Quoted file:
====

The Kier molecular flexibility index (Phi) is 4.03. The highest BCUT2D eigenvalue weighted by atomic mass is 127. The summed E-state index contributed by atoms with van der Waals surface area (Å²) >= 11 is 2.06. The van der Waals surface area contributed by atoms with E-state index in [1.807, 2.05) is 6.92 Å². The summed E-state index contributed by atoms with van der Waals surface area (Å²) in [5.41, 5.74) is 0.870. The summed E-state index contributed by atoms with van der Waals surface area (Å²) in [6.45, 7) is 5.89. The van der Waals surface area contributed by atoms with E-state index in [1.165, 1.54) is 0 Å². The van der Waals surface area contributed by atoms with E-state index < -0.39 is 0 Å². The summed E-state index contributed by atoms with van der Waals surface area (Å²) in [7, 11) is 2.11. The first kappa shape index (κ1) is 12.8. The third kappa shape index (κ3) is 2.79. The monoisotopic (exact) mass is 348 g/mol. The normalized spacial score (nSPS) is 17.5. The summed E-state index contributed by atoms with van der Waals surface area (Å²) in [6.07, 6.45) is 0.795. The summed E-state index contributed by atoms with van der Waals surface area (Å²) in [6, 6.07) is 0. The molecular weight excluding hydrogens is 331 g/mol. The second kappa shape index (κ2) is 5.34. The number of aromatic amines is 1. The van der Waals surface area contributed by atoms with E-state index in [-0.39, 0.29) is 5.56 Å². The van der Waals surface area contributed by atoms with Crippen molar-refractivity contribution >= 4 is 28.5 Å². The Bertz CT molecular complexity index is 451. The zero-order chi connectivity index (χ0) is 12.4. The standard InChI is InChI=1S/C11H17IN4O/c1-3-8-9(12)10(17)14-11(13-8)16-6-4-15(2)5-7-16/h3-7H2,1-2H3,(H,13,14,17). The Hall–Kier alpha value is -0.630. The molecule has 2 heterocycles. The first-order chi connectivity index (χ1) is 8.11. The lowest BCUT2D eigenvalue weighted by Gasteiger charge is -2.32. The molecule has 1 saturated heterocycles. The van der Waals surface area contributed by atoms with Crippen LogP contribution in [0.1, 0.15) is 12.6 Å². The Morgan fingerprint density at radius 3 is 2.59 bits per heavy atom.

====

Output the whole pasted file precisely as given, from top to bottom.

The Kier molecular flexibility index (Phi) is 4.03. The highest BCUT2D eigenvalue weighted by atomic mass is 127. The summed E-state index contributed by atoms with van der Waals surface area (Å²) >= 11 is 2.06. The van der Waals surface area contributed by atoms with E-state index in [1.807, 2.05) is 6.92 Å². The summed E-state index contributed by atoms with van der Waals surface area (Å²) in [5.41, 5.74) is 0.870. The summed E-state index contributed by atoms with van der Waals surface area (Å²) in [6.45, 7) is 5.89. The van der Waals surface area contributed by atoms with E-state index in [1.165, 1.54) is 0 Å². The van der Waals surface area contributed by atoms with E-state index < -0.39 is 0 Å². The summed E-state index contributed by atoms with van der Waals surface area (Å²) in [7, 11) is 2.11. The first kappa shape index (κ1) is 12.8. The third kappa shape index (κ3) is 2.79. The monoisotopic (exact) mass is 348 g/mol. The normalized spacial score (nSPS) is 17.5. The summed E-state index contributed by atoms with van der Waals surface area (Å²) in [6.07, 6.45) is 0.795. The summed E-state index contributed by atoms with van der Waals surface area (Å²) in [6, 6.07) is 0. The molecular weight excluding hydrogens is 331 g/mol. The second kappa shape index (κ2) is 5.34. The number of aromatic amines is 1. The van der Waals surface area contributed by atoms with E-state index in [-0.39, 0.29) is 5.56 Å². The van der Waals surface area contributed by atoms with Crippen molar-refractivity contribution >= 4 is 28.5 Å². The Bertz CT molecular complexity index is 451. The zero-order chi connectivity index (χ0) is 12.4. The standard InChI is InChI=1S/C11H17IN4O/c1-3-8-9(12)10(17)14-11(13-8)16-6-4-15(2)5-7-16/h3-7H2,1-2H3,(H,13,14,17). The Hall–Kier alpha value is -0.630. The molecule has 2 heterocycles. The first-order chi connectivity index (χ1) is 8.11. The lowest BCUT2D eigenvalue weighted by Gasteiger charge is -2.32. The molecule has 1 saturated heterocycles. The van der Waals surface area contributed by atoms with Crippen LogP contribution in [0.1, 0.15) is 12.6 Å². The Morgan fingerprint density at radius 3 is 2.59 bits per heavy atom.